This word cloud image encapsulates many keywords associated with learning through the school library program. The work that school librarians do in their schools is always interdisciplinary and supports students in making connections to crystallize their learning.
English language arts learning objectives related to reading, writing, listening, and/or speaking are part of every lesson we coteach. We collaborate with educators teaching various grade levels and all content areas. The learners we work with have a wide range of background knowledge and are at various measures of proficiency for any skill or strategy we set out to coteach.
How does the library environment support the differentiation that students need to succeed?
Due to ubiquitous access to the library’s electronic resources and the Internet, some classroom teachers and students may think that involvement with the library’s print collection is unnecessary. For those who take that view, I highly recommend reading “Why digital natives prefer reading in print: yes, you read that right,” an article that appeared in the Washington Post on February 22, 2015. The article notes: “Readers tend to skim on screens, distraction is inevitable and comprehension suffers.”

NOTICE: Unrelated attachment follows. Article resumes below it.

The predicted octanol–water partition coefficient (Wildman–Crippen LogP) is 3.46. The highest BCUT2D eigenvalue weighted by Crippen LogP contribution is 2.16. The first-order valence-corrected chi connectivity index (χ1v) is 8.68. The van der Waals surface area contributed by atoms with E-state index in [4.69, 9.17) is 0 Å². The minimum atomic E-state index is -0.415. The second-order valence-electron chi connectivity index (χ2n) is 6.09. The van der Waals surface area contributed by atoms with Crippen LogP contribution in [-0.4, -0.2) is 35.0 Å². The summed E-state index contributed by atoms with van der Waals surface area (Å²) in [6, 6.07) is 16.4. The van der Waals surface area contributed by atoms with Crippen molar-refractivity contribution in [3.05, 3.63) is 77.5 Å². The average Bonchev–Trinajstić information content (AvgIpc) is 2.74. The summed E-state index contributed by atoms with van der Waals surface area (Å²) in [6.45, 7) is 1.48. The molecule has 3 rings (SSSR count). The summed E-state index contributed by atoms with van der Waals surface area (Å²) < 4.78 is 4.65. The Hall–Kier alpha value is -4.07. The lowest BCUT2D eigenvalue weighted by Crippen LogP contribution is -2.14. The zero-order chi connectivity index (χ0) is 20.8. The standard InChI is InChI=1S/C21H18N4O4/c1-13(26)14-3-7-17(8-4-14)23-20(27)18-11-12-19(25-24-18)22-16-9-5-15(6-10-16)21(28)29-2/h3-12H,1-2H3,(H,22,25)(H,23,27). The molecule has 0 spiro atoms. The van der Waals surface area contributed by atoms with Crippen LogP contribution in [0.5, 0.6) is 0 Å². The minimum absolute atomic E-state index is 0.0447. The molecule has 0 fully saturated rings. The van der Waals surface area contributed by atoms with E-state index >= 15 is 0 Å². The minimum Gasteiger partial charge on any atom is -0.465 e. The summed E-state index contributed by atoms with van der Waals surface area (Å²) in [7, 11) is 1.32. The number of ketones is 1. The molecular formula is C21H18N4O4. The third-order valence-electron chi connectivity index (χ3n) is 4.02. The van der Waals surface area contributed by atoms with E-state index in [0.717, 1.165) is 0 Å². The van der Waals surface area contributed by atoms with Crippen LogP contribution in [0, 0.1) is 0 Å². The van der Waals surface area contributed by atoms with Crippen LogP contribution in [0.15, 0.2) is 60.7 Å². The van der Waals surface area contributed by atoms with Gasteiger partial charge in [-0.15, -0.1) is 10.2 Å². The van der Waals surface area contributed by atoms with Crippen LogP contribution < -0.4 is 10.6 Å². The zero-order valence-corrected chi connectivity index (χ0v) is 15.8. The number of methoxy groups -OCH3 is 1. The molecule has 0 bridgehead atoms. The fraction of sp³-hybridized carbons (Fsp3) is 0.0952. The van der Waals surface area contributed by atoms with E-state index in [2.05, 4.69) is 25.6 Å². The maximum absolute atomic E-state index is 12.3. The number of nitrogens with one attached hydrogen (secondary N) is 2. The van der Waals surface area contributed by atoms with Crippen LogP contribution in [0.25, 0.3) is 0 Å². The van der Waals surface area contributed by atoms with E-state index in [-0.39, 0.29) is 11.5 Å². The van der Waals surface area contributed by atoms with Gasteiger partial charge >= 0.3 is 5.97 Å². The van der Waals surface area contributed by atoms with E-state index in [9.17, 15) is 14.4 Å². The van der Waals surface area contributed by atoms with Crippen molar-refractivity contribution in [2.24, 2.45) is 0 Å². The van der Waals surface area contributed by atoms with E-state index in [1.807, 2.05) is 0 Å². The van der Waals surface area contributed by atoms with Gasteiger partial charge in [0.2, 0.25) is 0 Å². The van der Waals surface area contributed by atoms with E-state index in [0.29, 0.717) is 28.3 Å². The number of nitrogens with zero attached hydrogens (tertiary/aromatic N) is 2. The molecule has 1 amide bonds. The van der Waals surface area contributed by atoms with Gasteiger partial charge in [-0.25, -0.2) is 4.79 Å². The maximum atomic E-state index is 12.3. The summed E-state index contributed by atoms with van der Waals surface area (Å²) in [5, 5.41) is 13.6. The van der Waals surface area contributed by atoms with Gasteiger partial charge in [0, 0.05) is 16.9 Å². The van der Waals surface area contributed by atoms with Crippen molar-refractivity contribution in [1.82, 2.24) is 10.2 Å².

I have had this experience more times than I can count. After introducing an online pathfinder of electronic resources, high school students quietly call me over to whisper in my ear, “Isn’t there a book about this?” Classroom teachers are often surprised by such student requests; I am not.
With the print and electronic resources of the library and the Internet, school librarians develop expertise at integrating resources in multiple genres and formats into students’ learning opportunities. Of course, classroom book collections offer some range of resources, but the library collection’s range is far wider. School librarians develop print collections at the widest possible range of reading proficiencies on topics that cover all areas of the curriculum.
School librarians’ ability to connect the “just right” resources to meet each learner’s needs is one of the strengths, in terms of differentiation, that we bring to the classroom-library instructional partnerships.
Rosenwald, Michael S. “Why digital natives prefer reading in print: yes, you read that right.” Washington Post.com. 22 Feb. 2015. Web. 02 Mar. 2015 >http://www.washingtonpost.com/local/why-digital-natives-prefer-reading-in-print-yes-you-read-that-right/2015/02/22/8596ca86-b871-11e4-9423-f3d0a1ec335c_story.html>.
Word cloud created at Tagxedo.com